Combination of neurorobots and brain stimulation helps with severe paralysis
More than a hundred thousand people in Germany cannot move their hands normally due to a stroke despite neurological rehabilitation measures. The restrictions in everyday life are massive for those affected. Research is intensively looking for new therapies to enable stroke patients to have a better quality of life. Scientists at the University of Tübingen have developed a new technology that uses brain stimulation and neurorobots to activate unused nerve pathways. Initial applications have shown promising results.
The scientific team led by the Tübingen neurosurgeon Professor Alireza Gharabaghi has combined two particularly promising therapeutic approaches that can be carried out completely without surgery. On the one hand, neurorobots are used for rehabilitation and, on the other hand, transcranial magnetic stimulation is used. The researchers were able to demonstrate that the combination of these two methods also activates previously unused nerve pathways. The results were published in the science magazine "Journal of Neuroscience". Stroke patients with severe paralysis in particular could benefit from this method.
Previous therapeutic approaches are not effective enough
The two methods have already been used separately. While each of the two approaches has improved the effectiveness of nerve pathways at hand, the scientists say that restoring motor function also requires recruiting additional neurons. This is only possible if previously unused nerve pathways are activated.
How is the new therapy going?
Neurorobots for rehabilitation, so-called brain-machine interfaces, are controlled by the patient's brain signals and can thus open and close a paralyzed hand when the participant imagines the corresponding movement. Meanwhile, transcranial magnetic stimulation is applied. The stimulation activates exactly the brain regions that are responsible for these movements. The combination of the two methods could also activate unused nerve tracts. However, this only worked if the two methods were used simultaneously and the study participants also imagined the corresponding hand movement, the researchers report.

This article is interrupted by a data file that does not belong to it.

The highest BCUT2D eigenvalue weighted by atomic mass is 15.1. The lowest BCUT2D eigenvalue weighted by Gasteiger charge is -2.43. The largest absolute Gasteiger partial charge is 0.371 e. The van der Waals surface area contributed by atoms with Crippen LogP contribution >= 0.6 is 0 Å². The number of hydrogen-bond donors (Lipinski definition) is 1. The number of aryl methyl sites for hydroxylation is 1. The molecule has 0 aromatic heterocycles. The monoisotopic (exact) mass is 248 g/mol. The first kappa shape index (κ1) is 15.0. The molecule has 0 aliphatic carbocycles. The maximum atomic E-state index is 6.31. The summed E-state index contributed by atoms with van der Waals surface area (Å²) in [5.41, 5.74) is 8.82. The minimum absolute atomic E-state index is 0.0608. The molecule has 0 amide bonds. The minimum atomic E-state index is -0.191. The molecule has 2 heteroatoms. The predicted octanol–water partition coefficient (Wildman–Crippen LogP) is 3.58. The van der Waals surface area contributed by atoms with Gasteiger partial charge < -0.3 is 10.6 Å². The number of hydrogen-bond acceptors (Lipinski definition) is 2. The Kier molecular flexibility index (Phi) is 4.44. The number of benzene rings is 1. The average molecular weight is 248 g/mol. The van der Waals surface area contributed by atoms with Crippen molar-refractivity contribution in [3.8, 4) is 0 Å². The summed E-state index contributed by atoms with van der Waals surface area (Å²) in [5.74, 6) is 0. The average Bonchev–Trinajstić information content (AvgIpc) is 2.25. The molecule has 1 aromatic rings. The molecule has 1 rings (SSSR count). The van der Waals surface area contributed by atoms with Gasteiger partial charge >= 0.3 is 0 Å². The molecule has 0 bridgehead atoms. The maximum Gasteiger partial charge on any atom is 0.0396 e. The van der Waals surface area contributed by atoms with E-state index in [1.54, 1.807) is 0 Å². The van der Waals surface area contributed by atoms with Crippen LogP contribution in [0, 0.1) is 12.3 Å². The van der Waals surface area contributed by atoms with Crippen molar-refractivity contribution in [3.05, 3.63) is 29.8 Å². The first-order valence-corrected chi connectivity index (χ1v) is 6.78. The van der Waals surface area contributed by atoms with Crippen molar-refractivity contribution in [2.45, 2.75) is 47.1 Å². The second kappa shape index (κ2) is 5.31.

New hope for stroke patients with paralysis
The scientists come to the conclusion that the effects of the new therapeutic approach are important for the restoration of motor function after a stroke. The research results may be of particular importance in the future for patients whose hand function has failed completely. The first test applications in severely affected patients confirm the results. The new therapeutic approach is now to be examined in a larger study by the University Hospital Tübingen, which is supported by the Baden-Württemberg Foundation. (vb)